The Los Angeles Times’s Michael Hiltzik doubts that the cleanup of the Trevor Law Group spells an end to shakedown litigation under California’s Section 17200: “As I write I’m looking at a letter sent two weeks ago by a Bay Area lawyer to a San Jose pool company, offering to settle a potential 17200 claim over a supposedly deceptive newspaper advertisement in exchange for a ‘reasonable attorney’s fee’ of $5,000” (“Consumer-Protection Law Abused in Legal Shakedown”, Jul. 21). Hiltzik also relates an amusing anecdote about how the Trevor lawyers helped seal their fate: “The group also made the mistake of picking on the wrong victims; thinking that it was suing only ma-and-pa service stations, it named, apparently unwittingly, a couple of repair shops owned by the big tire maker Bridgestone/Firestone North American Tire, which took umbrage and put Sybesma [experienced defense lawyer Edward Sybesma of Costa Mesa’s Rutan & Tucker] on the case. ‘How was I supposed to know this was Bridgestone/Firestone?’ Sybesma recalls one of the Trevor lawyers lamenting one day — a line one wouldn’t be surprised to hear during an episode of ‘America’s Dumbest Criminals.'”

The Wall Street Journal’s free OpinionJournal has now posted our editor’s op-ed on section 17200, which appeared in the paper last Tuesday and was linked here in different form last week (see Jul. 22). (Walter Olson, “The Shakedown State”,, Jul. 27.) Reader comments, too. And Baseball Crank (Jul. 27) quotes extensively and informatively from Justice Stephen Breyer’s dissent in the Supreme Court’s recent refusal to hear the 17200 case against shoemaker Nike.

Rose Gets Nullified

The mock Pete Rose trial ESPN just had on TV had interesting results. 11 jurors believed Rose bet on baseball, which carries with it an automatic banishment. But of those 11, seven voted to allow Rose onto the Hall of Fame ballot.

I, for one, think Rose’s permanent expulsion should be just that — permanent. But that’s a post for a different website. What’s interesting about the faux ESPN trial is that Alan Dershowitz, the pseudo-prosecutor, asked judge Catherine Crier to charge the jury with two questions: first, did Rose gamble, and if so, shoud he be given the ole’ heave-ho? Johnnie Cochran, the defense attorney (why is this starting to sound like the lead up to a bad punchline?), objected, saying Dershowitz was changing the rules. But Dershowitz’s strategy was clear — he wanted the jury to have to reconcile their factual finding of guilt with their desire to acquit. Crier ruled in favor of Cochran.

If this were a real criminal trial, the charge wouldn’t be anything like the one here. The jury would be asked to determine simply if Rose gambled, and if they did beyond a reasonable doubt, they’d be instructed to find Rose guilty. The jury would have the power to acquit Rose; they’d simply not be told about it.

While I, and many (although admitedly a small minority) would agree with the outcome where nullification is not an option, I hope it’s clear to the thousands of people who watched this Rose trial that taking that power from the jury would make the moot court truly moot. If you ever need an example on why nullification is a proper and arguably necessary instruction, just look to this case. If the only question is “Did Pete Rose gamble on baseball,” there’s not much to debate. (Unless you’re Bill James.) But there’s certainly a debate going on, as there should be, and if it comes out in favor of the accused, let the jury set him free.

I Quit! Now Pay Me!

Eric Gregg’s lawsuit has been delayed yet again. Gregg, a former National League umpire, was one of 22 who (a) resigned in 1999 and (b) were shocked (shocked!) that the league actually made them stay resigned. Now he wants his severance package as if he were fired. (AP, Jul. 14; link via How Appealing).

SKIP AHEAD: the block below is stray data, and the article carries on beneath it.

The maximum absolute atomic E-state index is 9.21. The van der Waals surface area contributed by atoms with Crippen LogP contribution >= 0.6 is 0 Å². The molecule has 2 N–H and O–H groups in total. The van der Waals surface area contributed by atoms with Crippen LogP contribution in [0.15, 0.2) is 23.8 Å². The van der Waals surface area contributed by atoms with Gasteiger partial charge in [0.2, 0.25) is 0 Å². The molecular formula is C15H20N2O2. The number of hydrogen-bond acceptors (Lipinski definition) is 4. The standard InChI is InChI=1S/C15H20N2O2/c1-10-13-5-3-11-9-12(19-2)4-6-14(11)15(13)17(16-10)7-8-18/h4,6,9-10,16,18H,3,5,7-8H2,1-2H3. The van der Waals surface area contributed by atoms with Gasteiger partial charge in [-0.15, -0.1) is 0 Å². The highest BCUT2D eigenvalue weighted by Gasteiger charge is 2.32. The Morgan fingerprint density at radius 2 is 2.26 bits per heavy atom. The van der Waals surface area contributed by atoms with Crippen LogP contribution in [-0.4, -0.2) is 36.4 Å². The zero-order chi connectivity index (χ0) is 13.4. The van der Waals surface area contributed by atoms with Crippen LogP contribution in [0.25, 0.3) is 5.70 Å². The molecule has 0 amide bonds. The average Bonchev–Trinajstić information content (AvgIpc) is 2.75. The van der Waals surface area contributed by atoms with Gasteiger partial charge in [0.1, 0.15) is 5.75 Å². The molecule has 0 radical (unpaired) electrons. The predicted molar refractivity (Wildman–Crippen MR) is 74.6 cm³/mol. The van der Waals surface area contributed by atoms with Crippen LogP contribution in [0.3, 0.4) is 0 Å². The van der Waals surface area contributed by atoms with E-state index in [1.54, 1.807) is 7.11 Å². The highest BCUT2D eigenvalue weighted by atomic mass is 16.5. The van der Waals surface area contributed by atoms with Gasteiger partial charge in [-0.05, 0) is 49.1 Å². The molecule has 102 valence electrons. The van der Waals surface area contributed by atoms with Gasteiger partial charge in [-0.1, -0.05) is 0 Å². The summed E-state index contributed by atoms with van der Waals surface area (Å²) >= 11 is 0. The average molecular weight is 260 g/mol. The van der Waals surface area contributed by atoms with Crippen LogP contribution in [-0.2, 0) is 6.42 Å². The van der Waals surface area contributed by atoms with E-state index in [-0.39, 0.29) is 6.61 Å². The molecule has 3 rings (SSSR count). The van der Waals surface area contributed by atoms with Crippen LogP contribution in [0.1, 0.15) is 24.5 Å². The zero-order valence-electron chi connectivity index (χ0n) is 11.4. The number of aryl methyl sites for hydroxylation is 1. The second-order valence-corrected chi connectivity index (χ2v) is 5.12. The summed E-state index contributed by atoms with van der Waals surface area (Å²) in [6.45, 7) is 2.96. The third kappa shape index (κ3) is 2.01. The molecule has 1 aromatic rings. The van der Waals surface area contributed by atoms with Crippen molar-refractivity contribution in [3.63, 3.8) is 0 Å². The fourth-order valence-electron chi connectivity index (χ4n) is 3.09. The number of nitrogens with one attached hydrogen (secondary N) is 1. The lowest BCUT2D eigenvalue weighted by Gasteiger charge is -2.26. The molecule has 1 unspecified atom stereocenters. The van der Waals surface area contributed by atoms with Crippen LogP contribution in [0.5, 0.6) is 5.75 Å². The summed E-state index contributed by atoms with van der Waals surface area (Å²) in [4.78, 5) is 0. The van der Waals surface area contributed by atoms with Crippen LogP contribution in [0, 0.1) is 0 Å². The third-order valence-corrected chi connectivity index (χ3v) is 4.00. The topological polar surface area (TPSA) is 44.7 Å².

Gregg’s case is a hysterical blend of personal responsibility — Gregg resigned out of principle, and wasn’t given his job back — and dumb luck, given his lackluster record as an ump. The story: Gregg claims that he wasn’t fired for cause: “There is no doubt that they are discriminating against me because of my weight.” (“Interview with the Umpire,” Philadephia City Paper, Aug./Sept. 1999). Ignore the fact that he resigned as part of a ploy to get MLB to choose between paying severance pay (why they’d have to pay out in cases of resignation is beyond me). But the reality is that a 1998 survey of players, coaches, and managers (run by the Players’ Association) rated Gregg as the second-to-worst ump in the NL; as Doug Pappas pointed out, “[n]o one needs statistics to conclude that the likes of Ken Kaiser and Eric Gregg don’t belong in the majors. (Pappas’ site, 1999). He was also rated one of baseball’s five worst umpires in a 1998 Baseball Weekly survery.

While his weight was made to be an issue — he was fined $5,000 in 1999 for being too fat — there could be a reason for that. It may have affected his on-field abilities. Never mind that he’d have to run into position to make a call. In 1978, Gregg bumped into a catcher trying to make a throw and called interference on himself. Almost two decades later, he was granted a leave of absence to enter a weight-loss program. (Thanks to Baseball Library for the background info.)

Appealing to a Higher Authority

While most of the law-related praying news centered on Pat Robertson’s missives to “ask for miracles in regard to the Supreme Court” (CBS/AP, Jul.15), Deion Sanders — ex-baseballer, ex-footballer, now an NBC football analyist — allegedly did the same. Rumors had him refusing to pay more than $1,500 of a more than $4k car repair bill — the repairman claims that “[w]hen Sanders drove up, he refused to pay the invoice amount, handing Compton a $1,500 check and saying, ‘Praise Jesus … I follow what in my heart I’m told to pay.’ (ESPN/AP, Jul. 14). One reader wonders, “I don’t know how he could have won.” Answer: Prime Time apparently told the repair man up front that he’d only be forking over $1,500, so the bill best not be padded. And imagine that — the court actually enforced the contract. Perhaps it helps to be a well-known celeb. (Fort Worth Star Telegram, Jul. 14).

Souvenir-ball wrangle

A baseball story: “Alex Popov and Patrick Hayashi scrambled in the stands for Barry Bonds’ No. 73 home run ball, fought in court over it, and walked away after its auction for $450,000 Wednesday with nothing but bittersweet memories. … A couple hundred grand for each side’s lawyers, a cut for Uncle Sam and sundry expenses. What’s left for Popov and Hayashi? ‘In the end it’s probably going to be a wash,’ Hayashi said.” (Steve Wilstein, “Bonds No. 73 ball: a story of greed”, AP/San Francisco Chronicle, Jun. 26). (& see Jul. 12: lawyer sues Popov for fees). Update Jan. 3: Hayashi’s lawyers waive part of fees.